Not all dividends are created equal. Here, we'll do a top-to-bottom analysis of a given company to understand the quality of its dividend and how that's changed over the past five years.
The company we're looking at today is Corning
Corning is a specialty glassmaker that provides glass for LCD televisions, touchscreen devices, and also LCDs. In 2008, Corning's stock as well as that of its competitors AU Optronics
To evaluate the quality of a dividend, the first thing to consider is whether the company has paid a dividend consistently over the past five years, and if so, how much it has grown.
Corning started paying a $0.05 quarterly dividend in 2007, which it raised to $0.075 a quarter last month.
To understand how safe a dividend is, we use three crucial tools, the first of which is:
- The interest coverage ratio or the number of times interest is earned, calculated by earnings before interest and taxes, divided by interest expense. The interest coverage ratio measures a company's ability to pay the interest on its debt. An interest coverage ratio less than 1.5 is questionable; a number less than 1 means that the company is not bringing in enough money to cover its interest expenses.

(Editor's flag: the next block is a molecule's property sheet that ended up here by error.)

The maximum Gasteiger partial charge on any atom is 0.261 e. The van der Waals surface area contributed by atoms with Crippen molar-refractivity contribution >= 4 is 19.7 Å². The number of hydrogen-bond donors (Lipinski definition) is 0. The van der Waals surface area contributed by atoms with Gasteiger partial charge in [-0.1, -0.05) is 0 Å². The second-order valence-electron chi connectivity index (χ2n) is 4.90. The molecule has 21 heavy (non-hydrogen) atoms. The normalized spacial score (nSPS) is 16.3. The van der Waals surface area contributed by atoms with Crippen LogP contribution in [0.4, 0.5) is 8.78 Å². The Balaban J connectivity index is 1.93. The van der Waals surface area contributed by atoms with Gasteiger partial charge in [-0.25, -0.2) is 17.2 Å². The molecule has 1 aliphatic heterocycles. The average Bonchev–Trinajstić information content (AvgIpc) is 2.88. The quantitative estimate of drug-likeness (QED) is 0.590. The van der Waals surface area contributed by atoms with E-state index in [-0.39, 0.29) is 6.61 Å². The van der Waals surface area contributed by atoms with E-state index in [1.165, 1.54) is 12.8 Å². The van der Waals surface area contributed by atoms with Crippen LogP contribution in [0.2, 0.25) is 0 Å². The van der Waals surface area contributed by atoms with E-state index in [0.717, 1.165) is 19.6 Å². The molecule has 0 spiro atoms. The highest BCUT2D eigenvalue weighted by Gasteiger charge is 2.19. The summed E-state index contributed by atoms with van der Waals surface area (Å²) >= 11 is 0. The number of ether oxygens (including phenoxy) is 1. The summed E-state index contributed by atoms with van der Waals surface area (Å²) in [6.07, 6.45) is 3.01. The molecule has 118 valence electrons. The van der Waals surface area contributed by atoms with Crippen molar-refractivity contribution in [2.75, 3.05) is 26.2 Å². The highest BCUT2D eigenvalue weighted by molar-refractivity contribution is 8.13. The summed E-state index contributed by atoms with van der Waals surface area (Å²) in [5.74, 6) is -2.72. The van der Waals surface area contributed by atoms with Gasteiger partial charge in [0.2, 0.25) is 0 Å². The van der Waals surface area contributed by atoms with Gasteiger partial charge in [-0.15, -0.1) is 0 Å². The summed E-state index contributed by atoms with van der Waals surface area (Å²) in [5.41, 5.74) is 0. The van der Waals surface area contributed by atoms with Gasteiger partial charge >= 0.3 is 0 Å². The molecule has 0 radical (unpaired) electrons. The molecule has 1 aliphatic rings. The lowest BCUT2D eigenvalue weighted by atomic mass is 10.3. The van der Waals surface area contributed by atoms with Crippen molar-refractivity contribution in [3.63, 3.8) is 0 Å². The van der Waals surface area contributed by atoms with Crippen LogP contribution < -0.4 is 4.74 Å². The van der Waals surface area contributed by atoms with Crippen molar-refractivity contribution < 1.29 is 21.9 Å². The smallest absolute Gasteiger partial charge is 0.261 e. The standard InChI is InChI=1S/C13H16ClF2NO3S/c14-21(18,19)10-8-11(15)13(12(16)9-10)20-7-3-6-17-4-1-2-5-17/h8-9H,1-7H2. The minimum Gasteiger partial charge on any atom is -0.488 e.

At 21.2, Corning has $21 in operating earnings for every dollar of interest expense. That is more than enough, and the ratio has been growing steadily since late 2009.
The other tools we use to evaluate the safety of a dividend are:
- The EPS payout ratio, or dividends per share divided by earnings per share. The EPS payout ratio measures the percentage of earnings that go toward paying the dividend. A ratio greater than 80% is worrisome.
- The FCF payout ratio, or dividends per share divided by free cash flow per share. Earnings alone don't always paint a complete picture of a business' health. The FCF payout ratio measures the percent of free cash flow devoted toward paying the dividend. Again, a ratio greater than 80% could be a red flag.
Source: S&P Capital IQ.
Corning's payout ratios have been keeping steady under 20% for roughly a year and a half. While the ratio did go above 100% in 2009, since that time the company has maintained positive earnings and free cash flow and a low payout ratio.
Source: S&P Capital IQ.
There are some alternatives out there in the industry. General Electric
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